Open-Labeled Trial Of Zepatier For Treatment Of Hepatitis C-Negative Patients Who Receive Lung Transplants From Hepatitis C-Positive Donors
There has only been a modest increase in the number of lung transplants each year, increasing from a yearly average of 2,400 between 2009 and 2011, to 2,800 in 2016. Despite this, more than 300 patients died or became too sick to transplant on the lung transplant waiting list in 2016. These numbers dont even account for the large population of patients in need of a lung transplant who are never waitlisted because of the scarcity of donor organs relative to the number in need. The opioid epidemic has led to a staggering increase in the number of young, otherwise healthy donors dying of a drug overdose, many of whom are infected with HCV. In 2016, there were 661 HCV-positive donors in the US, of whom 450 had active HCV infection (detectable HCV RNA) at the time of donation. Yet more than 99% of lungs from these donors were discarded.1 Due to the limited supply of donor organs, patients awaiting a lung transplant have to be exceedingly sick, and many times are hospitalized, and sometimes even require mechanical ventilator support, prior to transplantation. This has direct consequences on short-term post-transplant morbidity and mortality. Thus expanding the donor pool could allow for earlier transplantation, which would decrease waitlist mortality while potentially improving post-transplant outcomes. At the very least such a strategy would increase the number of patients who could receive a lifesaving lung transplant. We will perform a pilot trial to prove feasibility of knowingly using HCV-positive organs for HCV-negative recipients, by transplanting at least 10 HCV-negative subjects with lungs from HCV-positive donors, and then treating these subjects with Zepatier in the early post-transplant phase in order to cure their HCV. If any subjects clear HCV spontaneously within the first four weeks post-transplantation, and do not require treatment, subjects will be added until there have been 10 HCV-negative subjects who receive a lung transplant from an HCV-positive donor, develop HCV, and are then treated for their HCV with Zepatier.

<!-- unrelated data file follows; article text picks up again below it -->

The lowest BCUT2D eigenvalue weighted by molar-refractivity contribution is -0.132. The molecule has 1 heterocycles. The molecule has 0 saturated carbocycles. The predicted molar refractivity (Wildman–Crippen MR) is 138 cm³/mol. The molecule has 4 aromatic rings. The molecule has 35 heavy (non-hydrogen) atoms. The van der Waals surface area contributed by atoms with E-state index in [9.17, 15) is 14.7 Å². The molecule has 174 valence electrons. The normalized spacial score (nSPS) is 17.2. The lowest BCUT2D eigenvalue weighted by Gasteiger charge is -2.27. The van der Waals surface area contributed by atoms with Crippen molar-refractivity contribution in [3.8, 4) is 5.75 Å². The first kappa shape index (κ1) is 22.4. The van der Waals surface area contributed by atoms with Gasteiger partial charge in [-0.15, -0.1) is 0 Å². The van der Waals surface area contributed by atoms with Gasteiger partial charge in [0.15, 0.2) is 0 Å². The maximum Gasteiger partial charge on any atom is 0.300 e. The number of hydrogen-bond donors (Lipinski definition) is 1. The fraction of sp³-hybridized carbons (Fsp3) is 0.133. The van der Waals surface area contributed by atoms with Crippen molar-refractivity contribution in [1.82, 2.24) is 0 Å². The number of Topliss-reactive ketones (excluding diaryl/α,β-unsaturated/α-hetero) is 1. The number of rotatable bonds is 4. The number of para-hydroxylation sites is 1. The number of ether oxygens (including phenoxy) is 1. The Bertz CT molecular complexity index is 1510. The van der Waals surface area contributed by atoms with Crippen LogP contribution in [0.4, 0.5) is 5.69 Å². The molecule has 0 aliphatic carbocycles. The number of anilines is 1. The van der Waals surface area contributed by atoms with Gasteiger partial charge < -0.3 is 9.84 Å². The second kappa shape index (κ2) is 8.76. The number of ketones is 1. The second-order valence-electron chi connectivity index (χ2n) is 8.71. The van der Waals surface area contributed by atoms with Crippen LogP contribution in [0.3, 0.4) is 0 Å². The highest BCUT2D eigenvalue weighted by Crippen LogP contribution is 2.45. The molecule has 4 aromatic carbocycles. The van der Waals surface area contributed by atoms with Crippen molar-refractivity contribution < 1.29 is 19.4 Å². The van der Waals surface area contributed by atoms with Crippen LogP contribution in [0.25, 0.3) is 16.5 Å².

- Study Identifier: 829397
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